Section 61.16, Florida Statutes

Attorney’s fees, suit money, and costs.—

(1)The court may from time to time, after considering the financial resources of both parties, order a party to pay a reasonable amount for attorney’s fees, suit money, and the cost to the other party of maintaining or defending any proceeding under this chapter, including enforcement and modification proceedings and appeals. In those cases in which an action is brought for enforcement and the court finds that the noncompliant party is without justification in the refusal to follow a court order, the court may not award attorney’s fees, suit money, and costs to the noncompliant party. An application for attorney’s fees, suit money, or costs, whether temporary or otherwise, shall not require corroborating expert testimony in order to support an award under this chapter. The trial court shall have continuing jurisdiction to make temporary attorney’s fees and costs awards reasonably necessary to prosecute or defend an appeal on the same basis and criteria as though the matter were pending before it at the trial level. In all cases, the court may order that the amount be paid directly to the attorney, who may enforce the order in that attorney’s name. In determining whether to make attorney’s fees and costs awards at the appellate level, the court shall primarily consider the relative financial resources of the parties, unless an appellate party’s cause is deemed to be frivolous. In Title IV-D cases, attorney’s fees, suit money, and costs, including filing fees, recording fees, mediation costs, service of process fees, and other expenses incurred by the clerk of the circuit court, shall be assessed only against the nonprevailing obligor after the court makes a determination of the nonprevailing obligor’s ability to pay such costs and fees. The Department of Revenue shall not be considered a party for purposes of this section; however, fees may be assessed against the department pursuant to s. 57.105(1).

(2)In an action brought pursuant to Rule 3.840, Florida Rules of Criminal Procedure, whether denominated direct or indirect criminal contempt, the court shall have authority to:

(a)Appoint an attorney to prosecute said contempt.

(b)Assess attorney’s fees and costs against the contemptor after the court makes a determination of the contemptor’s ability to pay such costs and fees.

(c)Order that the amount be paid directly to the attorney, who may enforce the order in his or her name.

For the latest version of this statute, visit http://www.leg.state.fl.us.

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About Adam B. Cordover, Attorney-at-Law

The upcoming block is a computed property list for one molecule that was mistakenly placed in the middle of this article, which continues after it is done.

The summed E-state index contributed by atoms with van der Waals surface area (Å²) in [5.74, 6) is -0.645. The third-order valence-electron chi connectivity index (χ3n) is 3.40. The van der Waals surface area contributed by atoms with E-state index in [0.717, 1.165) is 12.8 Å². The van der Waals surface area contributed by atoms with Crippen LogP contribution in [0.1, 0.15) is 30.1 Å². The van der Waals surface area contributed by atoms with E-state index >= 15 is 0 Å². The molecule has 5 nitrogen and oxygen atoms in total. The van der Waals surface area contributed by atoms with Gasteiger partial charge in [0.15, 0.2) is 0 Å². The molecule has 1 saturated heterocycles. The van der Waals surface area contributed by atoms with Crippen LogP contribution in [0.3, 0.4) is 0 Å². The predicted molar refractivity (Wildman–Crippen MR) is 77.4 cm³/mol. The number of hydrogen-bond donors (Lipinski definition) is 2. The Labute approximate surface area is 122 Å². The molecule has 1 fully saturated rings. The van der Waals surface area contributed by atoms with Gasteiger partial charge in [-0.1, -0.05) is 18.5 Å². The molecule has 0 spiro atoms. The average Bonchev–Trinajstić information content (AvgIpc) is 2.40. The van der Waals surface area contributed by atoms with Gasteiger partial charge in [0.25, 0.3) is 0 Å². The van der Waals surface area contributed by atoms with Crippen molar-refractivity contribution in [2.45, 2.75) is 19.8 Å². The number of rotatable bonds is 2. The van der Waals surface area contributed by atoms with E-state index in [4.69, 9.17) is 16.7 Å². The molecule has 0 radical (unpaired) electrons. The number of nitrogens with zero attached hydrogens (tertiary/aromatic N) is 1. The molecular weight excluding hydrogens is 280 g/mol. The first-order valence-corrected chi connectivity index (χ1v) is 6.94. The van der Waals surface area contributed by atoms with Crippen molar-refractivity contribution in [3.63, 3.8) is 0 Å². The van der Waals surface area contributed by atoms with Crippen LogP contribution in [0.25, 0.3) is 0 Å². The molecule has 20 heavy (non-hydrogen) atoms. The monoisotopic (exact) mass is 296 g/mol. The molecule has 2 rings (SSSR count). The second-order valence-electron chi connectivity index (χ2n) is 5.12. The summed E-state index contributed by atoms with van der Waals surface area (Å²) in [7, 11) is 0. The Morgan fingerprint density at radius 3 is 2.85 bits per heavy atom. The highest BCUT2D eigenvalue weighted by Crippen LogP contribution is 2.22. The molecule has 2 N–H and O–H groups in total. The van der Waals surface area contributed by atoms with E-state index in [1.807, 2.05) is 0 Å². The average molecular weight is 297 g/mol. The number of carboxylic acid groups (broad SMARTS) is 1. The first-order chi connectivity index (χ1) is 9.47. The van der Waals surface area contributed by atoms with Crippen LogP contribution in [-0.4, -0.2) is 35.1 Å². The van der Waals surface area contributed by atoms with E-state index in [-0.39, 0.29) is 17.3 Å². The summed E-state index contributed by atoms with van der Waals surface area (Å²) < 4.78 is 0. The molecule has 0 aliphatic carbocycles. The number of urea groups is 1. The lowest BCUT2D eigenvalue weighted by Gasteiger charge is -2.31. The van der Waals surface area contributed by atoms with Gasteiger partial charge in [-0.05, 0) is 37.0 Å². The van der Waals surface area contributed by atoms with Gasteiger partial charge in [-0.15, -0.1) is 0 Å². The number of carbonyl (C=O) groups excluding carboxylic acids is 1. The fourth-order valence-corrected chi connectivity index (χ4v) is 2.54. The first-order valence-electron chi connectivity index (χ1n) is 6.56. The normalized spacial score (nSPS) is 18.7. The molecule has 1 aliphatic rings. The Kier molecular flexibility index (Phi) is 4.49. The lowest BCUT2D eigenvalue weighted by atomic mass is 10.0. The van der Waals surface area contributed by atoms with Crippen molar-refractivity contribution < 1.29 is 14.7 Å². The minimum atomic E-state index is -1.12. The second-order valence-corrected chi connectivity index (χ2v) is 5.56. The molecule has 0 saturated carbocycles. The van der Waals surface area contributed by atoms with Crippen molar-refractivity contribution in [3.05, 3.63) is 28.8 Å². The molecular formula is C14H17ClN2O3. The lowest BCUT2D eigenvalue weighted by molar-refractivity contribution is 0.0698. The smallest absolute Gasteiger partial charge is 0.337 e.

Family Diplomacy is dedicated to helping clients restructure their families privately and respectfully. We practice exclusively in out-of-court dispute resolution, with a focus on collaborative divorce and family law, mediation, direct negotiations, and unbundled legal services. We maintain this out-of-court practice because we strongly believe that family disputes should be resolved in a private conference room, not in a hostile and public courtroom environment. This unique perspective on family law stems back to Adam B. Cordover’s experience studying International Affairs in Washington, D.C., and abroad. Adam had the rare opportunity to work closely with ambassadors and diplomats from war-torn regions around the world. He traveled around the globe, learning from diplomatic leaders as they applied dispute resolution techniques to tackle seemingly impossible conflicts. It dawned on him: If these techniques can work in the complex world of International Relations, why not Domestic Relations and Family Law? This realization lead Adam to create an exclusively out-of-court practice and to bring a more peacemaking approach to family law. In his previous role as a litigation attorney, Adam witnessed parties experience the negative emotional and financial effects that long, drawn out divorce battles can have on families. As a result, Adam has become a strong proponent of the Collaborative Process, where a structure is put in place so that life’s hardest moments do not have to be any more difficult than necessary. A thought leader in the international collaborative law community, Adam successfully spearheaded an effort of the Thirteenth Judicial Circuit to draft an administrative order safeguarding the principles of collaborative family law (just the fourth such administrative order in Florida). Adam has been featured in or interviewed about collaborative practice by the Tampa Bay Times, Tampa Tribune, Orlando Sentinel, Miami Herald, Tampa Bay Business Journal, Florida Bar News, NBC, Fox 13, Bay News 9, ABC Action News, The World of Collaborative Practice Magazine, and Spirit FM 90.5. Adam regularly speaks at professional and civic organizations locally and internationally regarding the collaborative process. Adam B. Cordover is president of Next Generation Divorce, a 501(c)(3) and Florida’s largest interdisciplinary collaborative practice group with member attorneys, mental health professionals, and financial professionals throughout Hillsborough, Pinellas, Pasco, Sarasota, and Manatee Counties. Adam is also on the Executive Board and co-chair of the Research Committee of the Collaborative Family Law Council of Florida. Further, Adam is a graduate of the inaugural class of the Leadership Academy of the International Academy of Collaborative Professionals. You can learn more about us and our services at www.FamilyDiplomacy.com. Attorney Adam B. Cordover is admitted to the Florida Bar and the United States District Court, Middle District of Florida. His office is located at 412 East Madison Street, Suite 824, Tampa, Florida 33602.
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